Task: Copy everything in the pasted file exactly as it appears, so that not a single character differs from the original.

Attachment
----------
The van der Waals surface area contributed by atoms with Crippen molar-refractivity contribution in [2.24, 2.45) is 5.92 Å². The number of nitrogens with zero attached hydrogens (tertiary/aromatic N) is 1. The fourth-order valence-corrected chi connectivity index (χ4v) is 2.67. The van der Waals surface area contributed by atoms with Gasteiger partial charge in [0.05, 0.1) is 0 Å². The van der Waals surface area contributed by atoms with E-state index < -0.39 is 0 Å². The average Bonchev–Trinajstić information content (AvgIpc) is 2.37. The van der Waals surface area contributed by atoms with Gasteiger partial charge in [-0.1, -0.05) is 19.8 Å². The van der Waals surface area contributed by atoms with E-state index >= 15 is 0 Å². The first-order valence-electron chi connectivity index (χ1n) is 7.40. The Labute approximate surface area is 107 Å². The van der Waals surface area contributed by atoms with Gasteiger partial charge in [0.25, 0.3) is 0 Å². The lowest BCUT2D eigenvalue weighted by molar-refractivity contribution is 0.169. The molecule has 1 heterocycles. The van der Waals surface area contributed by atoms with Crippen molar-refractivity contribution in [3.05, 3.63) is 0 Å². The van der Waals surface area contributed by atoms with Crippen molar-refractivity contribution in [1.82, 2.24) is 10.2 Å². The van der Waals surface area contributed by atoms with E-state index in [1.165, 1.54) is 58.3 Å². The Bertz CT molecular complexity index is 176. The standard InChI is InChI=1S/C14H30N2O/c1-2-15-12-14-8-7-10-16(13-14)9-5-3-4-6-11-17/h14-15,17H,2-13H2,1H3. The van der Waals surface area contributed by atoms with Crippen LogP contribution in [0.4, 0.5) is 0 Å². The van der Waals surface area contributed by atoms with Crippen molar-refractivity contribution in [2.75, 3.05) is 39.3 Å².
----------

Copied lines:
The van der Waals surface area contributed by atoms with Crippen molar-refractivity contribution in [2.24, 2.45) is 5.92 Å². The number of nitrogens with zero attached hydrogens (tertiary/aromatic N) is 1. The fourth-order valence-corrected chi connectivity index (χ4v) is 2.67. The van der Waals surface area contributed by atoms with Gasteiger partial charge in [0.05, 0.1) is 0 Å². The van der Waals surface area contributed by atoms with E-state index < -0.39 is 0 Å². The average Bonchev–Trinajstić information content (AvgIpc) is 2.37. The van der Waals surface area contributed by atoms with Gasteiger partial charge in [-0.1, -0.05) is 19.8 Å². The van der Waals surface area contributed by atoms with E-state index >= 15 is 0 Å². The first-order valence-electron chi connectivity index (χ1n) is 7.40. The Labute approximate surface area is 107 Å². The van der Waals surface area contributed by atoms with Gasteiger partial charge in [0.25, 0.3) is 0 Å². The lowest BCUT2D eigenvalue weighted by molar-refractivity contribution is 0.169. The molecule has 1 heterocycles. The van der Waals surface area contributed by atoms with Crippen molar-refractivity contribution in [3.05, 3.63) is 0 Å². The van der Waals surface area contributed by atoms with Crippen molar-refractivity contribution in [1.82, 2.24) is 10.2 Å². The van der Waals surface area contributed by atoms with E-state index in [1.165, 1.54) is 58.3 Å². The Bertz CT molecular complexity index is 176. The standard InChI is InChI=1S/C14H30N2O/c1-2-15-12-14-8-7-10-16(13-14)9-5-3-4-6-11-17/h14-15,17H,2-13H2,1H3. The van der Waals surface area contributed by atoms with Crippen LogP contribution in [0.4, 0.5) is 0 Å². The van der Waals surface area contributed by atoms with Crippen molar-refractivity contribution in [2.75, 3.05) is 39.3 Å².